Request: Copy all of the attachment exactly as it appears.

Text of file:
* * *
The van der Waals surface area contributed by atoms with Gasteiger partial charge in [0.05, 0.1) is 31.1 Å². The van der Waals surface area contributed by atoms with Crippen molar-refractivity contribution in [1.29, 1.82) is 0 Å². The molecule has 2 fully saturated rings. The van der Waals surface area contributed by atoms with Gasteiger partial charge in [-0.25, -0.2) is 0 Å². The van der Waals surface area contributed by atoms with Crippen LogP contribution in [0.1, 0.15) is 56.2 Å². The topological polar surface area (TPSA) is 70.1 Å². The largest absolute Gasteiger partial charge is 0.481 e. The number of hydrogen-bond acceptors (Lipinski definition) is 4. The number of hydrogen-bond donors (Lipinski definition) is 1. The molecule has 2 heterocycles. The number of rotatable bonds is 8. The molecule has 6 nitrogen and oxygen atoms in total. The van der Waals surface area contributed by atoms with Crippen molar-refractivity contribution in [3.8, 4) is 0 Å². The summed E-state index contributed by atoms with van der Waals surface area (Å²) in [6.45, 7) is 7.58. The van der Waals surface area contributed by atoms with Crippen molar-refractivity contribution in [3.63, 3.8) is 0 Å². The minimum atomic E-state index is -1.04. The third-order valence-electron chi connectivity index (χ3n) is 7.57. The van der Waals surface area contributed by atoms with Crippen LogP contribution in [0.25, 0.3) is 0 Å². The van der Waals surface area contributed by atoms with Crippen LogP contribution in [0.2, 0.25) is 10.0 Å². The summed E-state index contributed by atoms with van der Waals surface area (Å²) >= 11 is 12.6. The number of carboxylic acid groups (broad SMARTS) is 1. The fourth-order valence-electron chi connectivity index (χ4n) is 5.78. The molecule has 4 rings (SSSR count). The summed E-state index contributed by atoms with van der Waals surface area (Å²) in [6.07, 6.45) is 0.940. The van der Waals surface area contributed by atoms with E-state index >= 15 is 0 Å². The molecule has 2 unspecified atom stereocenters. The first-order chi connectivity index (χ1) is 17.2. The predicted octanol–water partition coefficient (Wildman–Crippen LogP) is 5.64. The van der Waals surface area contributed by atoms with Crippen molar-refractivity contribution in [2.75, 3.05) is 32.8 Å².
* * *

The van der Waals surface area contributed by atoms with Gasteiger partial charge in [0.05, 0.1) is 31.1 Å². The van der Waals surface area contributed by atoms with Crippen molar-refractivity contribution in [1.29, 1.82) is 0 Å². The molecule has 2 fully saturated rings. The van der Waals surface area contributed by atoms with Gasteiger partial charge in [-0.25, -0.2) is 0 Å². The van der Waals surface area contributed by atoms with Crippen LogP contribution in [0.1, 0.15) is 56.2 Å². The topological polar surface area (TPSA) is 70.1 Å². The largest absolute Gasteiger partial charge is 0.481 e. The number of hydrogen-bond acceptors (Lipinski definition) is 4. The number of hydrogen-bond donors (Lipinski definition) is 1. The molecule has 2 heterocycles. The number of rotatable bonds is 8. The molecule has 6 nitrogen and oxygen atoms in total. The van der Waals surface area contributed by atoms with Crippen molar-refractivity contribution in [3.8, 4) is 0 Å². The summed E-state index contributed by atoms with van der Waals surface area (Å²) in [6.45, 7) is 7.58. The van der Waals surface area contributed by atoms with Crippen molar-refractivity contribution in [3.63, 3.8) is 0 Å². The minimum atomic E-state index is -1.04. The third-order valence-electron chi connectivity index (χ3n) is 7.57. The van der Waals surface area contributed by atoms with Crippen LogP contribution in [0.25, 0.3) is 0 Å². The van der Waals surface area contributed by atoms with Crippen LogP contribution in [0.2, 0.25) is 10.0 Å². The summed E-state index contributed by atoms with van der Waals surface area (Å²) >= 11 is 12.6. The number of carboxylic acid groups (broad SMARTS) is 1. The fourth-order valence-electron chi connectivity index (χ4n) is 5.78. The molecule has 4 rings (SSSR count). The summed E-state index contributed by atoms with van der Waals surface area (Å²) in [6.07, 6.45) is 0.940. The van der Waals surface area contributed by atoms with E-state index >= 15 is 0 Å². The molecule has 2 unspecified atom stereocenters. The first-order chi connectivity index (χ1) is 17.2. The predicted octanol–water partition coefficient (Wildman–Crippen LogP) is 5.64. The van der Waals surface area contributed by atoms with Crippen molar-refractivity contribution in [2.75, 3.05) is 32.8 Å².